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Cardinal Pell sees anti-Christian motives in government bid to take over hospital
The Catholic-run Calvary Public Hospital in Canberra
The Catholic-run Calvary Public Hospital in Canberra

.- The Australian Capital Territory Government’s bid to buy Calvary Public Hospital in Canberra could endanger other public hospitals run by religious organizations, Archbishop of Sydney Cardinal George Pell has said. He has also asserted that anti-Christian motives may be driving the proposal. The cardinal gave his full support to Archbishop of Canberra and Goulburn Mark Coleridge, who opposes the sale of the 250-bed Catholic-run hospital.

According to the Archdiocese of Sydney, Cardinal Pell said the motives behind the effort to buy the hospital, which is also a leading teaching hospital, appear to be ideologically driven by anti-Christian elements in the ACT’s Labour Government.

The ACT Government, which oversees the capital area of Canberra within New South Wales, offered $77 million to hospital owners Little Company of Mary Health Care (LCMHC). It claimed the takeover would boost investment in the hospital and streamline services.

The LCMHC would be able to purchase the nearby palliative care center, Clare Holland House, for $9 million. It has provisionally agreed to the deal.

The Government's claims of improved service and taxpayer savings, the Archdiocese of Sydney reported, are seen by many as “no more than smokescreen with many Catholics and non-Catholics in Canberra unconvinced by such claims.”

Cardinal Pell believes the Government’s offer should be seen in the wider context of hostility to religious participation in public life and service provision. He has warned that other religious-run public hospitals will be targeted if the sale of Calvary Public Hospital is successful.

“Whatever the peculiarities of the ACT, what happens at Calvary will inevitably have some effect on other Catholic health care institutions,” Archbishop Coleridge commented. He said the loss of the hospital would diminish the Catholic voice and Catholic contributions to the ethical debate concerning the adoption of a Charter of Human Rights.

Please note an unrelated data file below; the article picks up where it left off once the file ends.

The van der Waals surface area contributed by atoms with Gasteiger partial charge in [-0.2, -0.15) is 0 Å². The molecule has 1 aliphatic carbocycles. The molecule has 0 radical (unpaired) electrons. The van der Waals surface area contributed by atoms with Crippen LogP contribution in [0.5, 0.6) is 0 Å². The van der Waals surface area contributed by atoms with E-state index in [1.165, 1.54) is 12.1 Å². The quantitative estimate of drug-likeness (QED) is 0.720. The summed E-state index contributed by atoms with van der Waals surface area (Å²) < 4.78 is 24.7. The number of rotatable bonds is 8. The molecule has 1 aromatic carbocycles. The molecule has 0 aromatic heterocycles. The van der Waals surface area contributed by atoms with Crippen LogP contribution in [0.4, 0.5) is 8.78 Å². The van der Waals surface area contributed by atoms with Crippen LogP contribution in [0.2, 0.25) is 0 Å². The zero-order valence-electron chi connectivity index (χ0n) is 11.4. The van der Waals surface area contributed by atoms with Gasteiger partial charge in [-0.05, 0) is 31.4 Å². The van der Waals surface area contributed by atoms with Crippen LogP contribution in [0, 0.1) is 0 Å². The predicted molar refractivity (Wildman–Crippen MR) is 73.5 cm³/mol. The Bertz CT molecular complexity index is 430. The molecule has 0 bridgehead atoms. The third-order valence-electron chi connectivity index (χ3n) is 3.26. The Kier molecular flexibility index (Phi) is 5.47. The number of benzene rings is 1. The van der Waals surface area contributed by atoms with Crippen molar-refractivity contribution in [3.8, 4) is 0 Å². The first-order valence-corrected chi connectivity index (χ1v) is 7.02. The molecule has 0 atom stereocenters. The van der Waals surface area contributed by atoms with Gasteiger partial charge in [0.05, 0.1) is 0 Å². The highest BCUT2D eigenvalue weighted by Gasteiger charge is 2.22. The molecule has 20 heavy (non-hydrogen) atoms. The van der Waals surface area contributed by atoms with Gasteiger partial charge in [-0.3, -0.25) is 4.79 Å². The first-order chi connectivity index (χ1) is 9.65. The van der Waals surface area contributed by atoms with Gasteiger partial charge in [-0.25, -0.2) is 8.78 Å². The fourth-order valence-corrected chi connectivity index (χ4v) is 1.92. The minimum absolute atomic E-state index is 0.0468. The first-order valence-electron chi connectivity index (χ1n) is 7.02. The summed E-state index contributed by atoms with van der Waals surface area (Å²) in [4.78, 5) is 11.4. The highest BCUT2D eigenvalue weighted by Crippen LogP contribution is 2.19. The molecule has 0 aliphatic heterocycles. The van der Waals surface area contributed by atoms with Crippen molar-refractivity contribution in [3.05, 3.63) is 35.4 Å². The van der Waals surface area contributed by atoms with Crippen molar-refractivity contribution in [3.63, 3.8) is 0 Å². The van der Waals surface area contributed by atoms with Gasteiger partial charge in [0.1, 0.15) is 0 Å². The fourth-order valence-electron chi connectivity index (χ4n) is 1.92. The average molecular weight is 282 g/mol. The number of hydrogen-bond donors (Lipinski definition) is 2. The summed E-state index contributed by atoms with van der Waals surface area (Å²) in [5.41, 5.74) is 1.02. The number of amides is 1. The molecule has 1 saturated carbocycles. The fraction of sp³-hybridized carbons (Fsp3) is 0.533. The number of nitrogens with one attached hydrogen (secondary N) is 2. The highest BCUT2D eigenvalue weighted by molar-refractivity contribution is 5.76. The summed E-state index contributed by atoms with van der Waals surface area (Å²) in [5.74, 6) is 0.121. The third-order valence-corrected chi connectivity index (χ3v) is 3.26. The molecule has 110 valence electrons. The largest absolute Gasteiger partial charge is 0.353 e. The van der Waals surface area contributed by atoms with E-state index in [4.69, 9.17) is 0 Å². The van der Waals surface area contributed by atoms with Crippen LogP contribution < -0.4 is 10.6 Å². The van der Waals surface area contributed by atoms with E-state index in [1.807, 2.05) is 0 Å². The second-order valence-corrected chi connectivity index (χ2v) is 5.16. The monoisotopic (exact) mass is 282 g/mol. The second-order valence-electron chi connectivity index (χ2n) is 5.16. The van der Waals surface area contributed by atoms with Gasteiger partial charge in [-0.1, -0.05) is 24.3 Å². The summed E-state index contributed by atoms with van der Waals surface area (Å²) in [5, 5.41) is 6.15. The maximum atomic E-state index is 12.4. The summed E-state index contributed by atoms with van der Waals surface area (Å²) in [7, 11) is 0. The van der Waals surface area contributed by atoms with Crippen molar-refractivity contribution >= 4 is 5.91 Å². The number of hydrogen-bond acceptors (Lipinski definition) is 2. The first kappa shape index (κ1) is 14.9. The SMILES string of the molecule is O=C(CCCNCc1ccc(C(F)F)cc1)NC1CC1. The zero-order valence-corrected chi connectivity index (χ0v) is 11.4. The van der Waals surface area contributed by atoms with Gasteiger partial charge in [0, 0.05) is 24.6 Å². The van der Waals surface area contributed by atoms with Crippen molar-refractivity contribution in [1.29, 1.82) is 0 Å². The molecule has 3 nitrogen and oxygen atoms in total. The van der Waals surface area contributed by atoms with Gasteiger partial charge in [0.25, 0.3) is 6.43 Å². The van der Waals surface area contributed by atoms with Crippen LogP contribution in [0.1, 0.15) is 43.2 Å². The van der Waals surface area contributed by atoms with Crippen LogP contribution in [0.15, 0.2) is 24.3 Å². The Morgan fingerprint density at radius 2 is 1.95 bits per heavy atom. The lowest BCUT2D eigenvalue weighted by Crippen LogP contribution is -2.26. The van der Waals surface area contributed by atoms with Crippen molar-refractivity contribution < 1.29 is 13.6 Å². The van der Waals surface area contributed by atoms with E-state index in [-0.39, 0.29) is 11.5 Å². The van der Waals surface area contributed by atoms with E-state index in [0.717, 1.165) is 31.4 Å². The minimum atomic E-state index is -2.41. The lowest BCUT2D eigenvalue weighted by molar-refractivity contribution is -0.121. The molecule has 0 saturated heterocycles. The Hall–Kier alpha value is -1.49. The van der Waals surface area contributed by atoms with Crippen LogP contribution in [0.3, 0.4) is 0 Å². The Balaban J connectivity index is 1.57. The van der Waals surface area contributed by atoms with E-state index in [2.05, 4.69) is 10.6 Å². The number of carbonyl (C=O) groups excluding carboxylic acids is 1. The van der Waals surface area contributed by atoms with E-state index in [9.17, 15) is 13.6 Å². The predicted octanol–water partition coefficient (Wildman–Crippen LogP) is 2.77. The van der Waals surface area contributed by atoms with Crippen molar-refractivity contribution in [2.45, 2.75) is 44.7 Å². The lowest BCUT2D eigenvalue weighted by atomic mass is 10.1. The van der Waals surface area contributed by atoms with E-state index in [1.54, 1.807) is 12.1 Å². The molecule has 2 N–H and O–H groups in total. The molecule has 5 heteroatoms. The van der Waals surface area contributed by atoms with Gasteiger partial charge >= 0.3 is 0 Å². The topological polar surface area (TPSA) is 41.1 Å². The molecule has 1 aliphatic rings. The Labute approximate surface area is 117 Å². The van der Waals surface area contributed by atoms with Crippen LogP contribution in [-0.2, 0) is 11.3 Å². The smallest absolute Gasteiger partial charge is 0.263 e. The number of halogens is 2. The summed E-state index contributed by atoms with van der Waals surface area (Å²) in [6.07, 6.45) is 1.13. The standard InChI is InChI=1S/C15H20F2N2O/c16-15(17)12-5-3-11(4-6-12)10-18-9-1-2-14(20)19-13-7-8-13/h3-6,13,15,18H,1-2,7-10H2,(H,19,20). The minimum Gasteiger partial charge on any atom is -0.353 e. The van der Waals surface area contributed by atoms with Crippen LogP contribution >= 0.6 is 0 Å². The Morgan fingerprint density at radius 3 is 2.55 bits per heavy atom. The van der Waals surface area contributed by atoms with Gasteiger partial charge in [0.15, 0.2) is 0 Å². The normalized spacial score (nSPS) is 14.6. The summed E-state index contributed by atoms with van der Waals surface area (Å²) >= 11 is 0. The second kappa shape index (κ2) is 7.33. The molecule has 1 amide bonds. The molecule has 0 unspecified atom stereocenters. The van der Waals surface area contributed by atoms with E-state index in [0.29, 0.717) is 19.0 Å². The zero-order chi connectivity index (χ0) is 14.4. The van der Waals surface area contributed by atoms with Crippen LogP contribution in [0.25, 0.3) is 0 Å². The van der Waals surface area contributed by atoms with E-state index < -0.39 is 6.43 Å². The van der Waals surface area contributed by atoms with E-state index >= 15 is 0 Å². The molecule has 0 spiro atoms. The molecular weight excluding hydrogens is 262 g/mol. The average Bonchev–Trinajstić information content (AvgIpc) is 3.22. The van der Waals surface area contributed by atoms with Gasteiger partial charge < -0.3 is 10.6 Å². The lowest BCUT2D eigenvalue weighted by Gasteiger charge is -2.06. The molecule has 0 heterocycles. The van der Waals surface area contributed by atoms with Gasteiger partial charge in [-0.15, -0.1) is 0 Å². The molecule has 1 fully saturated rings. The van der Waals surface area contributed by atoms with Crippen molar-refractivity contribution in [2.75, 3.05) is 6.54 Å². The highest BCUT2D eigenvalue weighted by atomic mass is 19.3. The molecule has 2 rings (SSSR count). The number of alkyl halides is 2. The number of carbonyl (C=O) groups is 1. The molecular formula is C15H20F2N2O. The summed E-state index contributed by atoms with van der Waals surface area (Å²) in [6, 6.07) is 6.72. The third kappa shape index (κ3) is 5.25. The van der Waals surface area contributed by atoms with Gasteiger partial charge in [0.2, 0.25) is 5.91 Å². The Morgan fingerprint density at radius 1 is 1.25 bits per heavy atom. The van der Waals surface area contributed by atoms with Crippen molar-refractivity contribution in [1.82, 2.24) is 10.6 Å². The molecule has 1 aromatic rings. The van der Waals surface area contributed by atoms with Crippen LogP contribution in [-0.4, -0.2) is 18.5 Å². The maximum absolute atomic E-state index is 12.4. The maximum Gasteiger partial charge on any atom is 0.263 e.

Cardinal Pell and religious leaders of other faiths have voiced concerns over the proposed Charter, citing the British Human Rights Act of 1998 as an example of a charter that can create severe restrictions on religious freedoms and freedom of speech.

“Perhaps there is in the ACT Government an ideological bias not found elsewhere – a bias which claims that private health providers, let alone Catholic providers, have no place in public hospitals," Archbishop Coleridge speculated.

However, the archbishop, Cardinal Pell, and Catholic organizations are concerned that any bias is not unique and may relate to the larger pressures of secular society.

ACT Health Minister Katy Gallagher has denied that “ideology and Christian values” have been part of the government’s consideration. She has accused Cardinal Pell of interfering with the proposed sale.

However, opposition health spokesman for the ACT, Jeremy Hanson, said the cardinal was entitled to his comments, which highlighted the flaws of the proposal.

Others concerned about the sale worry that the $77 million price for the hospital would affect finances for health services for several years.

Permission from the Vatican must be granted to the LCMHC before the ACT can take over the hospital, Further, the Archdiocese of Sydney reports, submissions from ACT citizens and the church must also be heard.

Archbishop Coleridge has urged Catholics to speak “vigorously and creatively” before submissions close.

"This is required of us, I think, if we wish to honor the legacy of those who worked so hard to establish and conduct Calvary as a first rate Catholic hospital at the service of the whole community, especially the vulnerable," he remarked.


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September 2, 2014

Tuesday of the Twenty-Second Week in Ordinary Time

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Gospel:: Lk 4:31-37

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